The proposed bottom rate of 12% is higher than the 10% the White House said it was seeking in a one-page list of goals for tax reform released in April. But people paying 10% now may not owe any tax under the new plan.

    "We flatten out the tax code, lowering the rates at every level so people can keep more of what they earn," said Rep Kevin Brady, R-Texas, chairman of the House Ways and Means Committee. "That means the 15% rate today will be lowered to 12. The 10% rate today will go to zero. The tax elevator goes down at every level."

    The plan would nearly double the standard deduction, the amount that's subtracted from incomes before the tax rate is applied. The deduction would grow from $6,350 to $12,000 for individuals and from $12,700 to $24,000 for married couples.

    Some of that increase, however, would be offset by the elimination of personal exemptions for a taxpayer and spouse. In 2017, those exemptions were worth $4,050, meaning a taxpayer and spouse could reduce their income by $8,100 before calculating how much tax was owed.

    So I am actually for simplifying the tax code in favor of more uniform standard deductions vs several niche ones that not everyone qualifies for, like being married or owning a house, having several dependents, etc. I don't believe that those paying 10% will owe nothing though. That doesn't seem plausible, especially if you make all the other cuts to the higher brackets and business tax %s as well. Would be very nice for low income families though.

    I have hoped and wondered for a long time if a more simplified tax code was even possible, as complicated as we have made it over the decades. While this is still a work in progress, honestly, I'm kind of rooting for it to maintain the spirit of simplicity it currently holds, and to make it through. One of the few Trump moves I am intrigued by.

  • May 18, 2017 04:11 PM
    Last: 2mo
    16k
    Jack Wrote:

    Do you know the Link to sign up for SS benefits?

    secure.ssa.gov/iClaim/rib
  • Aug 27, 2017 02:38 PM
    Last: 2mo
    10k
    JaredS Wrote: My hope is to be able to wait as long as possible to take mine, but I still have many more years of work before I can even consider it. My parents are both recently retired though and they are both waiting until 70 to begin collecting.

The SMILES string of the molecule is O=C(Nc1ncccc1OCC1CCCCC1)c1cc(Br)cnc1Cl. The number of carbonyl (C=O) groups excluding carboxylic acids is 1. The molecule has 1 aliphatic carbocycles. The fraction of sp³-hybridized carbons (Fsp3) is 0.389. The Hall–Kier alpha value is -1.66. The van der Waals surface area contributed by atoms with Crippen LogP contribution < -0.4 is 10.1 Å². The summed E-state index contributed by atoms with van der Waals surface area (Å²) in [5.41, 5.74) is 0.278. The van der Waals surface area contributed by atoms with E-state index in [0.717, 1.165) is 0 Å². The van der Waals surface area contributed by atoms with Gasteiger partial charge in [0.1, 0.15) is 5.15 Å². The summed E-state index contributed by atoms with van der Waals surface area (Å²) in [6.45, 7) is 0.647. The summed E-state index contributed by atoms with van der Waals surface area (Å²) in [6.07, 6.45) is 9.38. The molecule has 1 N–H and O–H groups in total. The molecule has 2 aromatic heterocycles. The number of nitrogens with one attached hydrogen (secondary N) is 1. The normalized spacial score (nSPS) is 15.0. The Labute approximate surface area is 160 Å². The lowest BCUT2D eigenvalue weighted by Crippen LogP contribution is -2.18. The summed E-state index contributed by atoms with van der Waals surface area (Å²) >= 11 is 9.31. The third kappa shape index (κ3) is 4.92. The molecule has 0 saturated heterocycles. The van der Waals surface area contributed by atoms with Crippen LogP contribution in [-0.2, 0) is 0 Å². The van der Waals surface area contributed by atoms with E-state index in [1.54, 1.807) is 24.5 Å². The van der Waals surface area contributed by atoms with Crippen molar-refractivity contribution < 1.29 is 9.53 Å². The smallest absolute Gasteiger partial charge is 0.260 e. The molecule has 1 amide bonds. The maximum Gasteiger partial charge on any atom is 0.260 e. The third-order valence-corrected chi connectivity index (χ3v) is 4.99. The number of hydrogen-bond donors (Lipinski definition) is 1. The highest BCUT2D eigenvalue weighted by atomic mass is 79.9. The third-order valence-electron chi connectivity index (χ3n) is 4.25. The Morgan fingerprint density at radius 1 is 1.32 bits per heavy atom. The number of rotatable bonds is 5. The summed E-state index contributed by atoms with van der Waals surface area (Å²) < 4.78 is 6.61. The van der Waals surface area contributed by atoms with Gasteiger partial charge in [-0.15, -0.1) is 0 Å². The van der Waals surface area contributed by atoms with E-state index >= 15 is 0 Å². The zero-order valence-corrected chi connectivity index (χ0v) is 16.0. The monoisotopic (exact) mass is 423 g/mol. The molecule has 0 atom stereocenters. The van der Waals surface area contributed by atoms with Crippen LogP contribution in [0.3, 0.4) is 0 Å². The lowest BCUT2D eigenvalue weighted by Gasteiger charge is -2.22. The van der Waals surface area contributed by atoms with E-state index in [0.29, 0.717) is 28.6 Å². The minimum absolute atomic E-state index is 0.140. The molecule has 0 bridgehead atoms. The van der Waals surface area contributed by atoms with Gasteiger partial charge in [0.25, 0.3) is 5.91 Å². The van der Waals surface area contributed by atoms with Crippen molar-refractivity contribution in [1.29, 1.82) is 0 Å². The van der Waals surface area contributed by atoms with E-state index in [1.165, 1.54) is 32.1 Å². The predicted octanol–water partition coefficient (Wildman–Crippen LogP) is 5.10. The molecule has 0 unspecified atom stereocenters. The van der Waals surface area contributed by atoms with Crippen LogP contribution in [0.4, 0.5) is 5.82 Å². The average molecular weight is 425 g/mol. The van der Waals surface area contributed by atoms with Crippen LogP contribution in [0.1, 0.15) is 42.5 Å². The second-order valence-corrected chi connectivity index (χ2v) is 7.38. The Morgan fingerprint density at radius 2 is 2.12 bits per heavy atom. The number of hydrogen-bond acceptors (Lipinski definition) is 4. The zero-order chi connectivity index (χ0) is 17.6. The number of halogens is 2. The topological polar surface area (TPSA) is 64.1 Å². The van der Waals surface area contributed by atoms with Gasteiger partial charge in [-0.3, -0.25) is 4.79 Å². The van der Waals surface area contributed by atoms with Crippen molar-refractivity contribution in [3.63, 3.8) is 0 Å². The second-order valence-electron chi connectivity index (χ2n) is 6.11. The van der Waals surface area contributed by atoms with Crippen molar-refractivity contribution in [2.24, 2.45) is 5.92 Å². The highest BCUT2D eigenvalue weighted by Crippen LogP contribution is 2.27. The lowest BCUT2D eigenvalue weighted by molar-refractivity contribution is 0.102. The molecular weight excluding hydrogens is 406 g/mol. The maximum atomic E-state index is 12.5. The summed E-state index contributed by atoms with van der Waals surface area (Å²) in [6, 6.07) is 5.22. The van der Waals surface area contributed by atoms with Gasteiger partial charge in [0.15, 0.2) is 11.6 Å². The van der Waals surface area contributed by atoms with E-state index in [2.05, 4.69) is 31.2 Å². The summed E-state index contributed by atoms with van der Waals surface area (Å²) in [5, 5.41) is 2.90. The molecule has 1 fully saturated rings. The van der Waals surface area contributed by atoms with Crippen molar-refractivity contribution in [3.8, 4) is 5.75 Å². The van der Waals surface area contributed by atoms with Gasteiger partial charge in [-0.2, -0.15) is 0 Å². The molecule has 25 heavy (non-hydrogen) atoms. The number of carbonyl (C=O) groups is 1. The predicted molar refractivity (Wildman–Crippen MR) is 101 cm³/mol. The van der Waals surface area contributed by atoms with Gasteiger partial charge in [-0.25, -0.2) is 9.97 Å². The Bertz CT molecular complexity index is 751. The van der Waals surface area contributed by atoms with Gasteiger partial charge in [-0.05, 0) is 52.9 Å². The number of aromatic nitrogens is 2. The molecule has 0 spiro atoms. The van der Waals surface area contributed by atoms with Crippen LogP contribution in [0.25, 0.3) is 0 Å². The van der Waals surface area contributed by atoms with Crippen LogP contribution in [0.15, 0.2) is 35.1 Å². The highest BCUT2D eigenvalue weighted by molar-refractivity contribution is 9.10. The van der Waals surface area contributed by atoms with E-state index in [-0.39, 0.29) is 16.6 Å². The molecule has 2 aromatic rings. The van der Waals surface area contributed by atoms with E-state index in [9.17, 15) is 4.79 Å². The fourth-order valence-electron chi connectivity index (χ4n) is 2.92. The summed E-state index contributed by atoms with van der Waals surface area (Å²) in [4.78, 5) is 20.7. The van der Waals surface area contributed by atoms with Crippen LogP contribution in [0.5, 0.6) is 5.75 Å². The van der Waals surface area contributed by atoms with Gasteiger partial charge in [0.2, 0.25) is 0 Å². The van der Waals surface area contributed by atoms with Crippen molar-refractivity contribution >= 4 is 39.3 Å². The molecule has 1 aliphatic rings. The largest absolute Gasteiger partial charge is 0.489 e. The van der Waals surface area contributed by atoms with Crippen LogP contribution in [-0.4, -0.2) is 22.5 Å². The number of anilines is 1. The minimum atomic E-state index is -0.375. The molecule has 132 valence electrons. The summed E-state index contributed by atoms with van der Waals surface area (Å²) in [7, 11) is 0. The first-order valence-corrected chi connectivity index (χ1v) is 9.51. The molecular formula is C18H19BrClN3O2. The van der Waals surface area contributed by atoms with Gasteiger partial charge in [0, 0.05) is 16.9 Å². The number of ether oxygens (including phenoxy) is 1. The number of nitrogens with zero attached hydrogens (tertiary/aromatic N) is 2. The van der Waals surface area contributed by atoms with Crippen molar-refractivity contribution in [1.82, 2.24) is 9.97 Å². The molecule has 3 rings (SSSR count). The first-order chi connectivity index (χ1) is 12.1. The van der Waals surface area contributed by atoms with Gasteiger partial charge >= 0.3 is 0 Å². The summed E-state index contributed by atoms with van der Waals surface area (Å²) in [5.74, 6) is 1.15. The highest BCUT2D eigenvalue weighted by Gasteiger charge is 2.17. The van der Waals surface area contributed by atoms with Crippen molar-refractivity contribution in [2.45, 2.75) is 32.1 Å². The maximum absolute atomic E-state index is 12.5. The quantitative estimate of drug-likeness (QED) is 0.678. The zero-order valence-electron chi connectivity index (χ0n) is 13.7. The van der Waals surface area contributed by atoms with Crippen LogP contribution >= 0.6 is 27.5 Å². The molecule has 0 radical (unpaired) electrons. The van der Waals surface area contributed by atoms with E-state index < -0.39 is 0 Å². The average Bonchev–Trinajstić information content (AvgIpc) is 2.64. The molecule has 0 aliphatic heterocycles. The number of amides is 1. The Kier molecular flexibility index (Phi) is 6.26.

Yeah. That makes sense. If you can hold off until 70 and are still earning, 130% sounds like it's worth waiting for, if it's just a few more years.
  • Aug 27, 2017 02:38 PM
    Last: 2mo
    10k

    I keep reading arguments one way or other on different strategies for retirement ages and taking out Social Security benefits. Curious everyone's thoughts here on this. There are 3 main talking points - early, full retirement age, or late as possible.

    It varies a bit depending on when you were born, but the general ages are:

    Early as possible: 62 years old (75% of benefits, goes up every month/year you wait)
    Full retirement age: 66 years old (100% benefits)
    Late as possible: 70 years old (approx. 132% max if you wait)

    Here's a calculator, if interested as well: Early or Late Retirement?

    Do you think one strategy is better than another no matter what, or does it depend on life situation? To me, it seems to make the most sense to start at exact full retirement age. All things being equal. But if you really need the money sooner, early. And if you were lucky, employed well or have lots of savings from other avenues, to wait until 70.

    Thoughts? Figured this was a good discussion forum, as there are hundreds of articles out there that make the argument for all 3 pretty convincingly.

  • Aug 13, 2017 04:29 AM
    Last: 11d
    11k
    JFoster Wrote:
    J.K.Logic Wrote:

    2.2% increase to Social Security benefits equates to about $30-35 more per month in every single person's pocket that gets benefits. Sure that's not a ton of money still.

    So does that also increase what is coming out of every single person's pocket who isn't receiving benefits by $30 -$35 more?

    Not for everyone. But for those that make over $127,200/yr they will probably end up paying a bit more to fund the program, as the maximum taxable earnings on Social Security payroll taxes will probably slightly increase.

    Also the full retirement age is going up again, by 2 months in 2018.

    So combining those two factors makes it pretty easy to see how SS could afford the increase. Though also to be fair, it's not a 'raise', it's a cost of living adjustment, to keep up with inflation.